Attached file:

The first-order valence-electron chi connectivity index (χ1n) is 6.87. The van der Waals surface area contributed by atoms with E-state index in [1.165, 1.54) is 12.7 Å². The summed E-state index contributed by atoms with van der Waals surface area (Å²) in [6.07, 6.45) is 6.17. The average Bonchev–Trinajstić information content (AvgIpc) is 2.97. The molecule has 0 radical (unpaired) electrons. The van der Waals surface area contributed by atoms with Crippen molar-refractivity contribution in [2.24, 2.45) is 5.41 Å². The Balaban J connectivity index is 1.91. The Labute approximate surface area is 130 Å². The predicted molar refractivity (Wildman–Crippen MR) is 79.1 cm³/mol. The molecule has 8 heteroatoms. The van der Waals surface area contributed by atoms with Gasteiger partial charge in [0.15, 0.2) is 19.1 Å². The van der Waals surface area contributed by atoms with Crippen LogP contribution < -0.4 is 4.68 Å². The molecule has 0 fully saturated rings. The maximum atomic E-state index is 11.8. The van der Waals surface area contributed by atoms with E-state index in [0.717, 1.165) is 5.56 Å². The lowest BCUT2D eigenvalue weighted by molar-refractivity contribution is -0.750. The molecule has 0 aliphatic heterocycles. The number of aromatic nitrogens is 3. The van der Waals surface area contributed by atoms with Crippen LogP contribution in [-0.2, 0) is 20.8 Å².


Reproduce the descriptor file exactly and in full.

The first-order valence-electron chi connectivity index (χ1n) is 6.87. The van der Waals surface area contributed by atoms with E-state index in [1.165, 1.54) is 12.7 Å². The summed E-state index contributed by atoms with van der Waals surface area (Å²) in [6.07, 6.45) is 6.17. The average Bonchev–Trinajstić information content (AvgIpc) is 2.97. The molecule has 0 radical (unpaired) electrons. The van der Waals surface area contributed by atoms with Crippen molar-refractivity contribution in [2.24, 2.45) is 5.41 Å². The Balaban J connectivity index is 1.91. The Labute approximate surface area is 130 Å². The predicted molar refractivity (Wildman–Crippen MR) is 79.1 cm³/mol. The molecule has 8 heteroatoms. The van der Waals surface area contributed by atoms with Gasteiger partial charge in [0.15, 0.2) is 19.1 Å². The van der Waals surface area contributed by atoms with Crippen LogP contribution < -0.4 is 4.68 Å². The molecule has 0 fully saturated rings. The maximum atomic E-state index is 11.8. The van der Waals surface area contributed by atoms with E-state index in [0.717, 1.165) is 5.56 Å². The lowest BCUT2D eigenvalue weighted by molar-refractivity contribution is -0.750. The molecule has 0 aliphatic heterocycles. The number of aromatic nitrogens is 3. The van der Waals surface area contributed by atoms with Crippen LogP contribution in [-0.2, 0) is 20.8 Å².